– Tor, to not waste your time, we are from the Adeyemo family. We are not from Ilorin, originally. But our forefathers migrated to this place. As you wise ones always say that ‘if tree has stayed too long in the soap, it will become soap.’ And to not overflog issues, Ilorin and Ibadan we have become one. You will remember back in time that our people even come here to learn Islamic education from all the great Shehu’s this town has produced. Till date, they still come to learn in this town.
He traced forms in the air with his hand. The invitees shifted their weight on the chair, simultaneously fanning heat off themselves. The ceiling fan continued to give off warm air.

– We’re born in this town and we’ve enjoyed all the benefits that this town has to offer. This is why all of our family are here: to pluck from the fruit your family has planted since it has ripened and God has blessed the fruit. All the fruit that this town has produced has alubarika, we’re sure that this one we’ve come to pluck wouldn’t be different. E ba, thank you so much.

At the end of Olori Ebi’s delivery, the bride-to-be moved surreptitiously towards him and knelt down before him. Olori Ebi crooned praises and prayers to her. Her face lit up and dulled by both enthusiasm and exhaustion. The MC read out the list of items the groom was supposed to bring before the bride family would put their blessing to the matrimony: Owo Alafa, Owo Obinrin-Ile, 42 Kolanuts, Owo Iya Iyawo, Qur’an, tesbih, wristwatch, stock pot, owo Baba Iyawo, aso yigi, tray and umbrella. Not a single one among the items were omitted. Olori Ebi grinned with satisfaction, exposing a part of his brown teeth.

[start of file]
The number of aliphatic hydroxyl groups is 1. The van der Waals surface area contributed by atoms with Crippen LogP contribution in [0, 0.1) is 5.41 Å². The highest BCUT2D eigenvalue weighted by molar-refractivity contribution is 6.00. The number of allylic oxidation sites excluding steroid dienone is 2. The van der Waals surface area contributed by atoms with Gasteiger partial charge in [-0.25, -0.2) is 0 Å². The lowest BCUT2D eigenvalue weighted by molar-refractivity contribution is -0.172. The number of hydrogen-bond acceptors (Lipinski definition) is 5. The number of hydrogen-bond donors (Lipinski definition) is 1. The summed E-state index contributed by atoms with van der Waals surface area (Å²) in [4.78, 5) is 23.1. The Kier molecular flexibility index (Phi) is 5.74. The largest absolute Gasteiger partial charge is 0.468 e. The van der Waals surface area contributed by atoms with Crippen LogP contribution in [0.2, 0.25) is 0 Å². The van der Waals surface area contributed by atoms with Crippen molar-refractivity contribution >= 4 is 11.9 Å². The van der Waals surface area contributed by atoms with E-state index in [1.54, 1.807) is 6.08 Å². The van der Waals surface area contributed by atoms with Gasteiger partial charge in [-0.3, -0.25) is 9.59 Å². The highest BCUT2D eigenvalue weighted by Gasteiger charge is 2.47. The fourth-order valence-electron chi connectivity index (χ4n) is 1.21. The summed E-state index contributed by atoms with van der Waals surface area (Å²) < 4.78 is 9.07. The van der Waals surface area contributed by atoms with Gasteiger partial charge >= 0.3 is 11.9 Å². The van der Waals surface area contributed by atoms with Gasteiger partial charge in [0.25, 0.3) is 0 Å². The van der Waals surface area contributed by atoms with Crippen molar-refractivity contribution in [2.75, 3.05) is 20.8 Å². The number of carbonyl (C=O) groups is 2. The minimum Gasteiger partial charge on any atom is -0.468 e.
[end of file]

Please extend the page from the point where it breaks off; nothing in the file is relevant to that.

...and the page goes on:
Oloye is no longer at Agaka. He now drives the taxi his wife bought for him. She had said that Oloye could not possibly be feeding her with the meagre proceeds he earned from his rewire work. It is good to have such a thoughtful wife, in fact, Olori Ebi was full of praise when he heard this. But you know, this thing we are talking, it is only the person inside water that knows how cold the water is.

Since the introduction, our son is no longer himself. They say he does not sleep at home again. It is either he sleeps in the taxi his wife bought for him or he goes to drink at the shed of the fat woman who sold Paraga at Post Office. They say if we do not go there to rescue our son Silifa will ruin her to pieces. What do you think? I have not gotten enough information about what happened in their house, if not I would have told you.